As I have mentioned before, I recently read Raymond Chen’s The Old New Thing: Practical Development Throughout the Evolution of Windows. In an essay entitled "Whimsical embarrassment as a gentle form of reprimand", Raymond discussed the various items someone who breaks the build receives and must keep until someone else breaks the build.
Reflecting on this I have a long history of using minor embarrassment awards to encourage a change in behavior. When I was a Boy Scout, my troop has similar awards. The first was the "Johnny-Come-Lately" award given to the camper who was the last to arrive (late) to an assembly. The recipient was required to wear the award (essentially a large, gaudy necklace) to all meals until it was given to the next recipient. The other award was the "Fly-Baita-Campa" for the messiest tent. I was the "proud" recipient of this award a couple time during my first week at camp.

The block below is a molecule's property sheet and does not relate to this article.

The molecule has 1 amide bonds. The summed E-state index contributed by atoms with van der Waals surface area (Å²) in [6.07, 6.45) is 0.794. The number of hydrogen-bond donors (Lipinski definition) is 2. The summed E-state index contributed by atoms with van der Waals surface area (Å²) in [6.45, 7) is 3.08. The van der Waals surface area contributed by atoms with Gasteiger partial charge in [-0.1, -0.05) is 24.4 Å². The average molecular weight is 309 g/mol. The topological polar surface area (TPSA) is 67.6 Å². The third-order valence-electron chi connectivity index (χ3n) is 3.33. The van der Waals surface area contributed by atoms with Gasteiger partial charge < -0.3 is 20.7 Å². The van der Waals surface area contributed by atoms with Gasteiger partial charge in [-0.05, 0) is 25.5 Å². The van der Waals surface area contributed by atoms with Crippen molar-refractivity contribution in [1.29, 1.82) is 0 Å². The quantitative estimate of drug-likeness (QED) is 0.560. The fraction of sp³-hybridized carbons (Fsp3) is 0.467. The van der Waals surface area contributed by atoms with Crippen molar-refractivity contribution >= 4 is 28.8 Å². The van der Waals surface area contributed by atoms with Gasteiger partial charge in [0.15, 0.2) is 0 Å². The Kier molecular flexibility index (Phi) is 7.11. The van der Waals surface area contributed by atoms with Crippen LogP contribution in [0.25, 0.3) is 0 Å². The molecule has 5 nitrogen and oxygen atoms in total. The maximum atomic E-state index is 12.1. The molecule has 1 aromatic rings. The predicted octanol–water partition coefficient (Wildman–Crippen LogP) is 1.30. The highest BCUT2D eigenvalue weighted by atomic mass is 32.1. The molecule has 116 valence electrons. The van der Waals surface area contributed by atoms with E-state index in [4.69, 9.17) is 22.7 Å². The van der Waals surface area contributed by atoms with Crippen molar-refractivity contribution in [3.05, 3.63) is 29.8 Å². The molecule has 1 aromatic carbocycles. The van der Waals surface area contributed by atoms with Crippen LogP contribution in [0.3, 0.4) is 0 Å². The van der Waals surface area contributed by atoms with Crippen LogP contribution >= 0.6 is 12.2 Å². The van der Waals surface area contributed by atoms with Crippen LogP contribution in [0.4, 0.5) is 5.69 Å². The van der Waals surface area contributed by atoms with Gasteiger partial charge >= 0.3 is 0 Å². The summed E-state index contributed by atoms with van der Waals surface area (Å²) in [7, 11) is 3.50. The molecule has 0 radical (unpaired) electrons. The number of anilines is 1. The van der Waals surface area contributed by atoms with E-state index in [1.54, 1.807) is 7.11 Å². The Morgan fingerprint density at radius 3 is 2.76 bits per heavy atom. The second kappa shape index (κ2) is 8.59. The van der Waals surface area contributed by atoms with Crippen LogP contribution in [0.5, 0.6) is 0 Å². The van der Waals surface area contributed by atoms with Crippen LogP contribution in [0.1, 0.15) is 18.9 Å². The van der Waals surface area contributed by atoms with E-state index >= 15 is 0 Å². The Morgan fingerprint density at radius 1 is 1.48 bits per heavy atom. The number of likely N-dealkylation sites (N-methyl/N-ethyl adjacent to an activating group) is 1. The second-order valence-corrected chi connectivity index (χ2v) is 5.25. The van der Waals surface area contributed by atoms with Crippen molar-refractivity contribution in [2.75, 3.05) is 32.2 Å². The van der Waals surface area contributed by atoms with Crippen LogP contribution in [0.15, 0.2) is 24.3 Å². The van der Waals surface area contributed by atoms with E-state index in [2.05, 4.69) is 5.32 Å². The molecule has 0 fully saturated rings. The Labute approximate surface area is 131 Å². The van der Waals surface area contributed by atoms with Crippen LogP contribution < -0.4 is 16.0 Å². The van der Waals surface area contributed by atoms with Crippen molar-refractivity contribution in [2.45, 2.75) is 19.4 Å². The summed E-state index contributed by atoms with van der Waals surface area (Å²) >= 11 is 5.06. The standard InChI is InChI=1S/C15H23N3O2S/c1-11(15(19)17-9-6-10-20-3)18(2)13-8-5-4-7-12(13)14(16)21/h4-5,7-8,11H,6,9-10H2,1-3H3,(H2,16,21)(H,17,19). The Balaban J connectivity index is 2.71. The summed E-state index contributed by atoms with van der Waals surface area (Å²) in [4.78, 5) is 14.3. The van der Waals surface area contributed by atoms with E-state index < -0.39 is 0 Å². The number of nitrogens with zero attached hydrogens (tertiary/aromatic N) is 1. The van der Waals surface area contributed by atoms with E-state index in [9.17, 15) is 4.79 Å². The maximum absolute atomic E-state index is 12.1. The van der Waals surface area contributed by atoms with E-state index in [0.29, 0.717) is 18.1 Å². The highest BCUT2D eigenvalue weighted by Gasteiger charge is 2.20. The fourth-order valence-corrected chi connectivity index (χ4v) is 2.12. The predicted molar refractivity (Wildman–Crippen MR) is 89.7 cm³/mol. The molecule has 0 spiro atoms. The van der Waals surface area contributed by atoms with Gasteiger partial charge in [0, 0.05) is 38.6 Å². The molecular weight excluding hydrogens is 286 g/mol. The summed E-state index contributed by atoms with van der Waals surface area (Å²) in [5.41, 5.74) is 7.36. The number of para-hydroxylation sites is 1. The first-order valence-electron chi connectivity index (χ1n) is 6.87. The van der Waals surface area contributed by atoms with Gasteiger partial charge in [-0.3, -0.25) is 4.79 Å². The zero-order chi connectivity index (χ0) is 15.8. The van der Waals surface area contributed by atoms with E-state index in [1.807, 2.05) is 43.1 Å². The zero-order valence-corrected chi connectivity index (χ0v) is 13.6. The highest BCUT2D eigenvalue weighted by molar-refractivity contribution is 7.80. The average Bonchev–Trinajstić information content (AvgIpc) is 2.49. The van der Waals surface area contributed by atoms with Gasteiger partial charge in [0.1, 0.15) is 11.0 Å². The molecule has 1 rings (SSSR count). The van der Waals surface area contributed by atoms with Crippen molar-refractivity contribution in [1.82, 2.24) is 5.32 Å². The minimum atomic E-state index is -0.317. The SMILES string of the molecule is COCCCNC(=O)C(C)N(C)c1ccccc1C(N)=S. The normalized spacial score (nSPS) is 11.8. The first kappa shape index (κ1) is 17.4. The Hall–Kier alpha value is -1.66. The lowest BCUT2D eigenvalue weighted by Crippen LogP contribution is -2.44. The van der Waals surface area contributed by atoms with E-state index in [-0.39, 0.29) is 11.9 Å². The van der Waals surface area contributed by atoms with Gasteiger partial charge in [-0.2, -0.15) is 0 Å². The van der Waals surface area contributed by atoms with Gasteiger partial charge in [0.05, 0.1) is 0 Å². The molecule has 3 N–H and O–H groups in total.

In terms of broken builds, I have used two different items for awards over the last ten years. The first award was a decoy duck, intended to train retriever dogs, of a wounded duck. The duck appeared to have a broken neck and a gunshot wound. Truly, a fitting symbol of a broken build. The second award, and one I used for over seven years, was a rubber chicken. We referred to it as "Dopey, the Chicken of Shame". Dopey because most broken build were due to stupid mistakes. The chicken of shame because of the embarrassment of receiving it.
Raymond’s original post can be found here.